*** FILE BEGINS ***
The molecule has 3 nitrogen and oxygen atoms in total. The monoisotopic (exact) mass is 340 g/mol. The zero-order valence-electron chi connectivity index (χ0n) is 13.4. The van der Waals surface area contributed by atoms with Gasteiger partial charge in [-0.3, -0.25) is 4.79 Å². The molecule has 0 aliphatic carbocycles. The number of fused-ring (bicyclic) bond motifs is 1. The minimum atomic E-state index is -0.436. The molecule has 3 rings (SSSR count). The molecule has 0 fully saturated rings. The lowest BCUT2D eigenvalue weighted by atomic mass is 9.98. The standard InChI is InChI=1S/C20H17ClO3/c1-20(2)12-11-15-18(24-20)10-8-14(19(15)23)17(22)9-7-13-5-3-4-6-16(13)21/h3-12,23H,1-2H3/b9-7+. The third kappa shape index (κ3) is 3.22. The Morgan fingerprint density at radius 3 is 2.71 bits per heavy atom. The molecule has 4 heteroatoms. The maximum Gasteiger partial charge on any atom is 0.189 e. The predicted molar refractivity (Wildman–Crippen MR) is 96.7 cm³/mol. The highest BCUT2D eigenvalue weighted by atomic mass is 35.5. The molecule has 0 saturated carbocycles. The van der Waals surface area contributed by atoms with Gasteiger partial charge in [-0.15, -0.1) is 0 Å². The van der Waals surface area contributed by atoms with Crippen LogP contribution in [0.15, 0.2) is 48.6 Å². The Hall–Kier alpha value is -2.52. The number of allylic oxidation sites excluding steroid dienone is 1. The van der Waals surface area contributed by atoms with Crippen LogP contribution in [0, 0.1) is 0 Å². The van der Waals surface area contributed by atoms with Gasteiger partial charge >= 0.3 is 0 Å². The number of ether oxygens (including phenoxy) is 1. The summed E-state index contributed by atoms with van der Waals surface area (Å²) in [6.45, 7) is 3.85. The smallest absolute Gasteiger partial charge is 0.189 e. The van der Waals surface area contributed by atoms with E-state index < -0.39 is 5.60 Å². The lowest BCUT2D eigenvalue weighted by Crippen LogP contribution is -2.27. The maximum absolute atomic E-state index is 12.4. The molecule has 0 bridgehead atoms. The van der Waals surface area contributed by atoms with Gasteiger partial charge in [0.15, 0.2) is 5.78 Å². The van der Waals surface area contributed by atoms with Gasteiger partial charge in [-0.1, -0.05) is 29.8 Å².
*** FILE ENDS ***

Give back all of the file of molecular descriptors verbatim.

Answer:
The molecule has 3 nitrogen and oxygen atoms in total. The monoisotopic (exact) mass is 340 g/mol. The zero-order valence-electron chi connectivity index (χ0n) is 13.4. The van der Waals surface area contributed by atoms with Gasteiger partial charge in [-0.3, -0.25) is 4.79 Å². The molecule has 0 aliphatic carbocycles. The number of fused-ring (bicyclic) bond motifs is 1. The minimum atomic E-state index is -0.436. The molecule has 3 rings (SSSR count). The molecule has 0 fully saturated rings. The lowest BCUT2D eigenvalue weighted by atomic mass is 9.98. The standard InChI is InChI=1S/C20H17ClO3/c1-20(2)12-11-15-18(24-20)10-8-14(19(15)23)17(22)9-7-13-5-3-4-6-16(13)21/h3-12,23H,1-2H3/b9-7+. The third kappa shape index (κ3) is 3.22. The Morgan fingerprint density at radius 3 is 2.71 bits per heavy atom. The molecule has 4 heteroatoms. The maximum Gasteiger partial charge on any atom is 0.189 e. The predicted molar refractivity (Wildman–Crippen MR) is 96.7 cm³/mol. The highest BCUT2D eigenvalue weighted by atomic mass is 35.5. The molecule has 0 saturated carbocycles. The van der Waals surface area contributed by atoms with Gasteiger partial charge in [-0.15, -0.1) is 0 Å². The van der Waals surface area contributed by atoms with Crippen LogP contribution in [0.15, 0.2) is 48.6 Å². The Hall–Kier alpha value is -2.52. The number of allylic oxidation sites excluding steroid dienone is 1. The van der Waals surface area contributed by atoms with Crippen LogP contribution in [0, 0.1) is 0 Å². The van der Waals surface area contributed by atoms with Gasteiger partial charge >= 0.3 is 0 Å². The number of ether oxygens (including phenoxy) is 1. The summed E-state index contributed by atoms with van der Waals surface area (Å²) in [6.45, 7) is 3.85. The smallest absolute Gasteiger partial charge is 0.189 e. The van der Waals surface area contributed by atoms with E-state index < -0.39 is 5.60 Å². The lowest BCUT2D eigenvalue weighted by Crippen LogP contribution is -2.27. The maximum absolute atomic E-state index is 12.4. The molecule has 0 bridgehead atoms. The van der Waals surface area contributed by atoms with Gasteiger partial charge in [0.15, 0.2) is 5.78 Å². The van der Waals surface area contributed by atoms with Gasteiger partial charge in [-0.1, -0.05) is 29.8 Å².